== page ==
Ann Rodgers of the Pittsburgh-Post Gazette covers day one with “Orthodox Christians in U.S. face obstacles before unifying.”
Sister Sara Elisabet Oftedal, co-founder of Martha and Mary House in Escondido, Calif., a small home for women who choose adoption over abortion, said her board has members from the Serbian, Antiochian, and Greek jurisdictions and is incorporated in the Orthodox Church in America.
“As a convert, I’m blind to the differences. But I do think it would be wonderful if we were all together because it would be a much more powerful witness,” she said.
The Rev. Justin Mathews, director of FOCUS North America, a pan-Orthodox ministry to aid poor Americans with food, shelter and employment, said global Orthodoxy has a long tradition of social service, but it has been neglected in America.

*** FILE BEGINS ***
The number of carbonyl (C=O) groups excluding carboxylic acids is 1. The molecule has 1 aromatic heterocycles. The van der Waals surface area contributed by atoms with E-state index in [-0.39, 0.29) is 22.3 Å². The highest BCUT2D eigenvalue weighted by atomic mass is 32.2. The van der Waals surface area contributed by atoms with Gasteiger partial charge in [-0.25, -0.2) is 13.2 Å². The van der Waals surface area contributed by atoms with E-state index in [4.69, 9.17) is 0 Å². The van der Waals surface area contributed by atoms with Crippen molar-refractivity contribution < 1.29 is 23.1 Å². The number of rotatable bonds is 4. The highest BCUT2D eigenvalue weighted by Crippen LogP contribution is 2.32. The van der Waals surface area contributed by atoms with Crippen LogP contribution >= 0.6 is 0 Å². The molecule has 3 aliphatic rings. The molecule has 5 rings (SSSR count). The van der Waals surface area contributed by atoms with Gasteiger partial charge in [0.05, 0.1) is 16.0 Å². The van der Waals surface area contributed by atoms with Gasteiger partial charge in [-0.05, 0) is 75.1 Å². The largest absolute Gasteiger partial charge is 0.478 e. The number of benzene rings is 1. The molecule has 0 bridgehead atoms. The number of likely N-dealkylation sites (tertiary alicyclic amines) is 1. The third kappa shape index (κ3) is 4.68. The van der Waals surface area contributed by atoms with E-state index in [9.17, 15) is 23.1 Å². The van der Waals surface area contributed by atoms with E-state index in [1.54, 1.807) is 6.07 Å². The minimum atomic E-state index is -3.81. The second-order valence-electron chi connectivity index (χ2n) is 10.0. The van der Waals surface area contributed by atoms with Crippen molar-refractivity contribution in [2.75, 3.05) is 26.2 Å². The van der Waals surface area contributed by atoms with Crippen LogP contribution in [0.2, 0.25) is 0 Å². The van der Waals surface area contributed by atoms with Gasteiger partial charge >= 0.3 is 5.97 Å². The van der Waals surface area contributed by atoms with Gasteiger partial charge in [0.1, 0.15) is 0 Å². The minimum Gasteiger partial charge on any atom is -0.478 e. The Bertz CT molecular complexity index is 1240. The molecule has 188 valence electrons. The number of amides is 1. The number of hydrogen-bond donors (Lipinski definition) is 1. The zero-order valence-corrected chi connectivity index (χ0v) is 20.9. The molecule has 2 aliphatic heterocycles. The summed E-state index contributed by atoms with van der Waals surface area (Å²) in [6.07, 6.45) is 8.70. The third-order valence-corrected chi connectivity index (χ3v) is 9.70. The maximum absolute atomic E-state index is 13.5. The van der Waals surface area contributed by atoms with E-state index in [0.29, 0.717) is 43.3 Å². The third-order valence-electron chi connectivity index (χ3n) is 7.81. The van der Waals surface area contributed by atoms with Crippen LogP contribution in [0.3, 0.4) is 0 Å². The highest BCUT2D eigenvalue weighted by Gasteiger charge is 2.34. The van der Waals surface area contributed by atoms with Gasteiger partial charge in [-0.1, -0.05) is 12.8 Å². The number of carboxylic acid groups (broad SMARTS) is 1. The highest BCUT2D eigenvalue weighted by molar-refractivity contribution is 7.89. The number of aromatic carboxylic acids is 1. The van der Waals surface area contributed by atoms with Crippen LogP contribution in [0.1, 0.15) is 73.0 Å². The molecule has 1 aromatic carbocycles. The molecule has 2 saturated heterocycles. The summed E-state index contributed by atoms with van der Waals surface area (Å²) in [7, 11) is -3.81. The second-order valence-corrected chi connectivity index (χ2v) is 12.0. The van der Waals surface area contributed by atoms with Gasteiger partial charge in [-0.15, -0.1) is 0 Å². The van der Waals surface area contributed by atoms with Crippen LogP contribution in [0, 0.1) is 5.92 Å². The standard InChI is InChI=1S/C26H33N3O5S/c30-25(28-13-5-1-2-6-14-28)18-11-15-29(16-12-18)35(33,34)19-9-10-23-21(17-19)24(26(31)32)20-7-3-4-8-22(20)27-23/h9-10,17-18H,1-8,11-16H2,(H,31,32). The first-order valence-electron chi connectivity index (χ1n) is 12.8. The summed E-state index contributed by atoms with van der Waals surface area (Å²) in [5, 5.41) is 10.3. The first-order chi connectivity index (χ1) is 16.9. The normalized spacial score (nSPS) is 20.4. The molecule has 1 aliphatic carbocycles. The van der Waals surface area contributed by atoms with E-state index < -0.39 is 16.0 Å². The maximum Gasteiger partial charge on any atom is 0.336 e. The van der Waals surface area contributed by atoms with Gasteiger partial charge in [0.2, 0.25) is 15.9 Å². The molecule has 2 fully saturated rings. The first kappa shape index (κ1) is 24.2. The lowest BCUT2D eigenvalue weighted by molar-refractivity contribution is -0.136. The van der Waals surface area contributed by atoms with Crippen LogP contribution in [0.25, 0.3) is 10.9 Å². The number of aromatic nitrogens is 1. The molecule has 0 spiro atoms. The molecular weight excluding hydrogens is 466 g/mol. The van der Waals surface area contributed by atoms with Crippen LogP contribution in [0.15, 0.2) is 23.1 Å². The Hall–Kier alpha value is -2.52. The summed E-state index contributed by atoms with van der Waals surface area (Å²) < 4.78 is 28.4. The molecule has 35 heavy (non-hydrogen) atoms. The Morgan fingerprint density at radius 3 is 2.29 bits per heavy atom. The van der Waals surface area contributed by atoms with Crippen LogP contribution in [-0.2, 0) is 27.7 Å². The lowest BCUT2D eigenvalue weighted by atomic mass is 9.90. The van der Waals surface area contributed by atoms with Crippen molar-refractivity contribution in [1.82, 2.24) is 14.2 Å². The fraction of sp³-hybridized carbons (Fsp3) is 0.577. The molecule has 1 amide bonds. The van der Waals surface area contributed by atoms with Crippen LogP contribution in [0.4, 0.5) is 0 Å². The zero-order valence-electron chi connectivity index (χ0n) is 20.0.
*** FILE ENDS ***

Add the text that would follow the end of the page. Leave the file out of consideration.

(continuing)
Ministry to the poor “is the responsibility of our church and perhaps the beginning of the tangible fabric of unity,” he said. Paying homage to food festivals, he said Orthodox churches in America are ideally suited for soup kitchens because “our churches are full of these commercial kitchens that are used primarily to serve ourselves.”
Achieving administrative unity would benefit social service ministries because they wouldn’t have to approach a half-dozen ethnic bishops for permission each time they wanted to start a project in a given city, he said.